Fifi, the last B-29 Superfortress still flying, thundered onto the tarmac at the Allegheny County Airport on Wednesday and 88-year-old Edmund Grzywinski of Harrison was waiting to greet her.
He was a gunner on one just like her, "Good Deal," that saw him through 28 missions in the Pacific in World War II.
"On their last mission they kissed the ground," said Mr. Grzywinski's son, Bob.
Fifi -- her engines growling, her fuselage bristling with .50-caliber machine guns -- is in town with a collection of other vintage airplanes, including a P-51 Mustang, as part of the annual AirPower History Tour across the United States.
The big bomber -- which will be in town through the weekend -- has been here several times before, and each visit attracts a cadre of old flyboys clearly remembering their youth and the epic island-hopping campaigns of the Pacific war.
So it was for Mr. Grzywinski, who was the subject of a story in the Post-Gazette three years ago when his son engineered a surprise reunion for him with Alvin Kundert of Minnesota, another member of the "Good Deal" crew.
His memory has faded a bit since then, and his son does most of the talking for him now. But asked what position he flew in the 10-man crew, there was no hesitation.
"Right gunner," he said.
Mr. Grzywinski has been to the airport for Fifi's previous visits, the last one in 2008. On Saturday, he'll return with a bus-load of veteran friends for an hourlong ride. The cost for rides ranges from nearly $600 for a gunner's seat to almost $1,600 for the bombardier seat, amounts organizers with the nonprofit Commemorative Air Force say are necessary to cover the $750,000 annual cost to keep the plane functioning, not to mention the $10,000 an hour it takes to fly.
"Nobody is getting rich," said Kim Pardon, CAF spokeswoman.
But the money was not an issue for the Grzywinskis.
"One way or another, he's going to be on it," said Bob, who lives in Ohio Township. "He wouldn't miss this."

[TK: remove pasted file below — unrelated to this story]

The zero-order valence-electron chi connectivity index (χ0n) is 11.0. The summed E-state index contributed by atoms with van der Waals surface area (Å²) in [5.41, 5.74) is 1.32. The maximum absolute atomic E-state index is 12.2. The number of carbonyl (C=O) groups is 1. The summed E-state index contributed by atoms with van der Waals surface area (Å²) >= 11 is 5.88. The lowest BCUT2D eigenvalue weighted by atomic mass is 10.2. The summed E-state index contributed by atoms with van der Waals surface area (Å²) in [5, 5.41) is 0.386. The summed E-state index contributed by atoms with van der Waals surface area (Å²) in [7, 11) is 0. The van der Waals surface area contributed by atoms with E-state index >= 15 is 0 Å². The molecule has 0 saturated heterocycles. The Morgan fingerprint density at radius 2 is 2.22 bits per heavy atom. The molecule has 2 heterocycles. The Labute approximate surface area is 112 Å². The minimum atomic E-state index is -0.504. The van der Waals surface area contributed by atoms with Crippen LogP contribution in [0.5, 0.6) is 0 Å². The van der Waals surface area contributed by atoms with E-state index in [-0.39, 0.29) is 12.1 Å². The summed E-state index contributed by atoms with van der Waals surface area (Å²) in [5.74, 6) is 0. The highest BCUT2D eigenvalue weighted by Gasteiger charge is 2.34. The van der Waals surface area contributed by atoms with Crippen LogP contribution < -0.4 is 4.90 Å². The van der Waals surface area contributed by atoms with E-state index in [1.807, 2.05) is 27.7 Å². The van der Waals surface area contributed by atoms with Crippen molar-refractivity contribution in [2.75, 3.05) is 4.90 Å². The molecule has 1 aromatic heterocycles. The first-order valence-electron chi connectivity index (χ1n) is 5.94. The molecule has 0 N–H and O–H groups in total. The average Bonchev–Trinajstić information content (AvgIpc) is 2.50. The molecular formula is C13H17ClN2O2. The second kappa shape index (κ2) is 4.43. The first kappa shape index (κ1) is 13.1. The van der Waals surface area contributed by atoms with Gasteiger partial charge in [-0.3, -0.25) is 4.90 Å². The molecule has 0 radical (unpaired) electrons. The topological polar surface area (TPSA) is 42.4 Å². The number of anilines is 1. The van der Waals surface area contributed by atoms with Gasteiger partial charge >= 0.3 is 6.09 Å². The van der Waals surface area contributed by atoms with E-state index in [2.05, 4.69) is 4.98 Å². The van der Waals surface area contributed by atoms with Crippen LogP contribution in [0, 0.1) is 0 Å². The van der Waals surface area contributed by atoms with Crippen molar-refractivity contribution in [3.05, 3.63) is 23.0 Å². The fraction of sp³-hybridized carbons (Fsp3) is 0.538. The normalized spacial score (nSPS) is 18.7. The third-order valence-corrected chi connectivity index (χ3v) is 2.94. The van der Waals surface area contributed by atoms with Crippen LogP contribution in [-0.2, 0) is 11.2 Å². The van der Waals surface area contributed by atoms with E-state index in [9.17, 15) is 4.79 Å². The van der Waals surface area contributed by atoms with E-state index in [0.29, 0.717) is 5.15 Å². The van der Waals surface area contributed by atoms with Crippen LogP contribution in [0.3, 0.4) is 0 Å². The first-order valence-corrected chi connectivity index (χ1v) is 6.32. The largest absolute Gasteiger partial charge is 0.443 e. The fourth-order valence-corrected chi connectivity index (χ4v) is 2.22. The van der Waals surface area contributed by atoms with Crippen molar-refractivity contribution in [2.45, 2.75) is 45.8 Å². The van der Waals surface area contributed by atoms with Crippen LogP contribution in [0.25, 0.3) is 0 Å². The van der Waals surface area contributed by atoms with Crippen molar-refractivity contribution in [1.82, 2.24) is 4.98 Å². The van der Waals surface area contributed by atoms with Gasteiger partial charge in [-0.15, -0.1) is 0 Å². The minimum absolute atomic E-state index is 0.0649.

Veterans like Mr. Grzywinski are dwindling as the World War II generation reaches its final years. There are fewer of them at each show, such as the P-51 pilot Ms. Pardon met when the tour stopped in Baltimore last week.
"That's why it's important to keep these planes flying," she said. "They're part of history."
The Superfortress began service in 1944 and saw heavy action in the Pacific, escorted by P-51s on bombing runs to Japan. It could fly higher and longer than any other bomber, and its machine guns were controlled by a primitive computer system rather than the manual controls of the more-famous B-17.
"This was state-of-the-art back then," Ms. Pardon said.
Although Fifi came off the assembly line too late to join the war, she's a time machine for veterans of World War II and the Korean War, where B-29s also saw service.
Mr. Grzywinski was 17 when he enlisted in 1943. His "Good Deal" flew out of Tinian under the control of Cmdr. Jack Carland of Midland, Beaver County, on bombing missions over Japan, and he and his crew were part of the longest mission of the war.
In July 1945, "Good Deal" and two other planes left Tinian, stopped at Iwo Jima and flew on to occupied Rashin, Korea, where they dropped mines by parachute into the harbor to disrupt Japanese shipping. The plane was shot up over the target, with one round shattering the glass above Cmdr. Carland's head. The crew made it back intact after 25 hours.
Mr. Grzywinski's unit, the 504th Bombardment Group, faced anti-aircraft fire or Japanese fighters on every mission.
"You got so scared sometimes that you couldn't think straight," he said in 2010 at the reunion with Mr. Kundert.
He also recalled one mission in late July 1945 when the crew dropped leaflets over Hiroshima, warning the residents to get out because something terrible was going to happen.
On Aug. 6, 1945, the Enola Gay -- another B-29 -- dropped the atom bomb.neigh_south
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